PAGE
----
Highlanders Abroad


“It really was the time of my life”

Last July, I went to Japan as part of an ongoing study abroad agreement between UCR and our sister school, Tohoku University in Sendai, Japan. Just saying that it was the best month of my 20 years on this earth would be an injustice to everyone I met and everything I experienced there.

 Initially, I had absolutely no plans of applying to any study abroad programs until mid-spring quarter. Luckily, I bumped into a friend on campus who mentioned that the program she went on last year was nearing its deadline and lacking applicants. After that, things just kind of steamrolled. Before I knew it, I was on a plane to a country that had been on the top of my bucket list ever since I heard my first Taiko performance in high school.

What happened in the weeks following was an absolute dream. Japan really is jaw-droppingly gorgeous. The streets of Sendai were bustling and filled with hundreds of little shops and places to satisfy anyone’s senses. It was Japan, so it was a little crazy. But it never felt too crazy, just the right amount of it. As someone who loves crowded cities with heavy foot traffic, Japan was heaven for me. Everywhere you go there’s something to see. Even walking over 20,000 steps each day was a breeze because there was always something worth walking to or through.

 The program itself was an incredibly put-together array of hands-on lectures (from flower arrangements to Taiko practice to calligraphy class) and ever-entertaining Japanese classes. None of the sessions ever pulled me too far away from the fact that I was having the time of my life in Japan.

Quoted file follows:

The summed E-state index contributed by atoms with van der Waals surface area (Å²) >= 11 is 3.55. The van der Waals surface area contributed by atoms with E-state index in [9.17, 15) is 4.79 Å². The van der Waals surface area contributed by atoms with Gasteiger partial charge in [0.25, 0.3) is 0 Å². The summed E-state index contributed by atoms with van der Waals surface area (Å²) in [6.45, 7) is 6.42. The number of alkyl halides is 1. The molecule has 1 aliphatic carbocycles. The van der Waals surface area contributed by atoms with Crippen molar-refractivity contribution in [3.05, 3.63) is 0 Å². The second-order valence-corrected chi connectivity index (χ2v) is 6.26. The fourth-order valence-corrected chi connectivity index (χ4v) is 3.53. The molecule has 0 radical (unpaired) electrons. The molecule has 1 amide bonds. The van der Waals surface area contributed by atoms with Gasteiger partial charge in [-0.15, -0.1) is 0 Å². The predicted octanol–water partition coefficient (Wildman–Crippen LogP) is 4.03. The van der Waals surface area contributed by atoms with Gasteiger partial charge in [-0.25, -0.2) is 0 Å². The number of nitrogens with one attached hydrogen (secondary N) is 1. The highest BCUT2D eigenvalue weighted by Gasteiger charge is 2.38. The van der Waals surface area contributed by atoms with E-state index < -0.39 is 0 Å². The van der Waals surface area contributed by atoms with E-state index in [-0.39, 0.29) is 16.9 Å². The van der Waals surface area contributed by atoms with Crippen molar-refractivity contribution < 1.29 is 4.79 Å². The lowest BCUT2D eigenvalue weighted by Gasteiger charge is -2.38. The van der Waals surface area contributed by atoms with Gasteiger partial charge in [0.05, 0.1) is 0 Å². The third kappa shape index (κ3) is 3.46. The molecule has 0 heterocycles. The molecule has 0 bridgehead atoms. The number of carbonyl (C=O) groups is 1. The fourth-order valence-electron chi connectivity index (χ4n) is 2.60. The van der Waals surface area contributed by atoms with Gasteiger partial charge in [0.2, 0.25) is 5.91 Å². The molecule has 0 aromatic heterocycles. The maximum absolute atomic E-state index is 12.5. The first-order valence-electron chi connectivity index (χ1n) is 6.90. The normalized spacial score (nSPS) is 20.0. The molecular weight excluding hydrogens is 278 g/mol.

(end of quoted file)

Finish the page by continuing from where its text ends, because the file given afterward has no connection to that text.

But the memories that I will hold onto forever, the ones that I can recall with no effort, were the memories that I made with everyone I met in Sendai. Our group of 29 study abroad students were lucky enough to be constantly in the company of two amazing advisors and a good handful of volunteer students from Tohoku University. Many of the Japanese students had even been to UCR the previous year for their own study abroad adventures, so sharing memories of their experiences in LA and UCR made it feel like we were already old friends just catching up.

It’s incredible how quickly the Tohoku students warmed up to all of us. Just imagine your perfect dorm hall, and that was about what my experience was with the Tohoku students. Friendly, kind, enthusiastic, energetic, curious and adventurous aren’t enough adjectives to describe how they were toward our group of 29 previously complete strangers.

I wish I could write a whole newspaper’s worth of memories on my trip, but if I were to only have the space provided, that space would be dedicated to the amazing faculty and students from Tohoku University that made the trip infinitely better just by wanting to hang out and explore the city with us.

Japan can be a daunting place, especially if you’re not familiar with the language. But I have to say, going there for the first time on a study abroad program was the best decision I’ve ever made. It opened the door to so many lifelong friendships. And I already know that when I come back to Sendai (I’ve already started saving again), it’ll feel like just one big family reunion.

 One last thing. Yes, I did go to a cat cafe. And yes, it was incredible.


Argentina: searching for identity

I’m a europhile. Between the classic French architecture, Italian operas, Spanish literature and my obsession with British pop culture (no, I’m stopping you there, I don’t watch Doctor Who), the love I have for the European Union and culture surpasses even my adoration of Kanye West (Yeezus forgive me). Therefore, I decided that I wanted to travel abroad to Europe the summer before I graduated. In a way I did, in South America.

Buenos Aires, Argentina, is perhaps the most European city in the world outside of Europe. Between the fashionable inhabitants, historical Italian neighborhoods, French colonial buildings and a fascination with the Beatles, the culture definitely resonates in the city more than anywhere else west of the Atlantic.